Mitt Romney gave his big religion speech yesterday. It is a standard piece of anti-atheist propaganda. America is a relgious nation, those darn secularists are trying to take God out of the public square, I’m as crazy religious as all those evangelicals I’m pandering to even though they regard my church as a cult, blah blah blah. Here are a few choice nuggets:
Freedom requires religion just as religion requires freedom. Freedom opens the windows of the soul so that man can discover his most profound beliefs and commune with God. Freedom and religion endure together, or perish alone.
It is really rather annoying that such obnoxious and totally false bromides are left almost entirely unchallenged in modern political life. It is secularism, a strong separation of church and state, that protects religious freedom. Compare any secular democracy on the planet to any theocracy, and tell me which one does a better job of protecting freedom.
Believing that your religion and yours alone holds the key to eternal life does not lend itself to a desire to protect the freedom of those who disagree. Religion, especially of the monothesitic variety. is always and everywhere a threat to personal liberty when backed by the power of the state.
There is one fundamental question about which I often am asked. What do I believe about Jesus Christ? I believe that Jesus Christ is the Son of God and the Savior of mankind. My church’s beliefs about Christ may not all be the same as those of other faiths. Each religion has its own unique doctrines and history. These are not bases for criticism but rather a test of our tolerance. Religious tolerance would be a shallow principle indeed if it were reserved only for faiths with which we agree.
What matters is that we agree on the important thing: that some sort of irrational belief in a ghostly, celestial father-figure is essential to morality and goodness, and that tolerance most definitely does not extend to those conscienceless, atheist freaks.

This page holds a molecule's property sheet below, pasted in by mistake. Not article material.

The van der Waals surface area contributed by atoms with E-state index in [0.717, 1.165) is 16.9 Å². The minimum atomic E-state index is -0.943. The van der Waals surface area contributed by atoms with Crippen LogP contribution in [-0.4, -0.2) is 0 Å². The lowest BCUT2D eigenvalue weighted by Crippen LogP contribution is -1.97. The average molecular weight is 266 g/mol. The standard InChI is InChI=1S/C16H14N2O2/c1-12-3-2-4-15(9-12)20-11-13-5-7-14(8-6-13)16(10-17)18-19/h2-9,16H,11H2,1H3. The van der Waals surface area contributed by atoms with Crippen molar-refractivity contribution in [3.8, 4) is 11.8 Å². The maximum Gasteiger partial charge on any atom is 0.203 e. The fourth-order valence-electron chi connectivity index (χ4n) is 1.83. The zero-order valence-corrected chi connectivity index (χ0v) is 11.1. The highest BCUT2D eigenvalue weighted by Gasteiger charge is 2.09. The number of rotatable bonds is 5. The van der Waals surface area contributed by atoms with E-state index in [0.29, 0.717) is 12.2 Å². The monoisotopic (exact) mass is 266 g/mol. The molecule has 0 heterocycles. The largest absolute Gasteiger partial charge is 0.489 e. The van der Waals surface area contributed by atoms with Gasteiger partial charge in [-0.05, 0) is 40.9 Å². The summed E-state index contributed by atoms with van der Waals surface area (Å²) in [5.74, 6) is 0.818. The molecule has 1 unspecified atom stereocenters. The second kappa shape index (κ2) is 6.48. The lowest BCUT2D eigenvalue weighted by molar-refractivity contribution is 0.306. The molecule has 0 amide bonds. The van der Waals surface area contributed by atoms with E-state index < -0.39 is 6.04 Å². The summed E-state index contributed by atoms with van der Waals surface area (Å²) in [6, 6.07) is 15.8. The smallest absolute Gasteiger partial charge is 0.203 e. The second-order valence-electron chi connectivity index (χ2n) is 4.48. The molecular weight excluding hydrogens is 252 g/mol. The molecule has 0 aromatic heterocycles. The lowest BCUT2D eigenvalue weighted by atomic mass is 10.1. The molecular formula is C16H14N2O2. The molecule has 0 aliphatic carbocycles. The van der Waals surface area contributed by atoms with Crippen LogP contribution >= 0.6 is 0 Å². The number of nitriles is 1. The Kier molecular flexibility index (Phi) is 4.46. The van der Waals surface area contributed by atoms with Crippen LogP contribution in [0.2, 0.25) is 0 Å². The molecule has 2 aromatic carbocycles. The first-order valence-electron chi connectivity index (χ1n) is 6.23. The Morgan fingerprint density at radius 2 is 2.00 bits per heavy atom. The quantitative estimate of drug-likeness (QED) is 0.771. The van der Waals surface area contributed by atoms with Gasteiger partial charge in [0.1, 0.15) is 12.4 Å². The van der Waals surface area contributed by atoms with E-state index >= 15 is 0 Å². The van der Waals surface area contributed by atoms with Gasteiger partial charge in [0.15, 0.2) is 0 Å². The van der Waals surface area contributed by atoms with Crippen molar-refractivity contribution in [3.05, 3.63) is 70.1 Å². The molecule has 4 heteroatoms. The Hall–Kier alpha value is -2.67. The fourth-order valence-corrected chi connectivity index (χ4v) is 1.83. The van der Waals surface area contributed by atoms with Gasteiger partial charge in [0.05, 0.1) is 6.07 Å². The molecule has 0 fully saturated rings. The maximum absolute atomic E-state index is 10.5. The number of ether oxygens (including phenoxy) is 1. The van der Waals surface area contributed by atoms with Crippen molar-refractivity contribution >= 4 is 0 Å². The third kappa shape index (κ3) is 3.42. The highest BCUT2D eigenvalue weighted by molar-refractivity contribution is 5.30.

Think I’m overreacting? Think the implied venom towards atheists is a figment of my imagination? Consider this:
A spokesman for the Mitt Romney campaign is thus far refusing to say whether Romney sees any positive role in America for atheists and other non-believers, after Election Central inquired about the topic yesterday
It’s a sign that Romney may be seeking to submerge evangelical distaste for Mormonism by uniting the two groups together in a wider culture war.
Back to Romney:
I believe that every faith I have encountered draws its adherents closer to God. And in every faith I have come to know, there are features I wish were in my own: I love the profound ceremony of the Catholic Mass, the approachability of God in the prayers of the Evangelicals, the tenderness of spirit among the Pentecostals, the confident independence of the Lutherans, the ancient traditions of the Jews, unchanged through the ages, and the commitment to frequent prayer of the Muslims. As I travel across the country and see our towns and cities, I am always moved by the many houses of worship with their steeples, all pointing to heaven, reminding us of the source of life’s blessings.
Apparently he’s not impressed by the willingness of atheists to require evidence before buying into religious fairy tales. And apparently the only thing that Judaism has that Romney wants is for his religion to be a bit older.
And then we come to this:
We separate church and state affairs in this country, and for good reason. No religion should dictate to the state nor should the state interfere with the free practice of religion. But in recent years, the notion of the separation of church and state has been taken by some well beyond its original meaning. They seek to remove from the public domain any acknowledgment of God. Religion is seen as merely a private affair with no place in public life. It is as if they are intent on establishing a new religion in America – the religion of secularism. They are wrong.
I guess I’m religious after all!
Seriously, though, the picture of a major presidential candidate taking a position against secularism, and having everyone else understand that that is the politically sensible thing for him to do, really ought to give everyone pause. As things stand today, religion is not a benign force in our society. It is yet another useful reminder that it is Hitchens, Harris and Dawkins who are dealing with religion as it is actually practiced in America, and it is their critics who have their heads in the sand.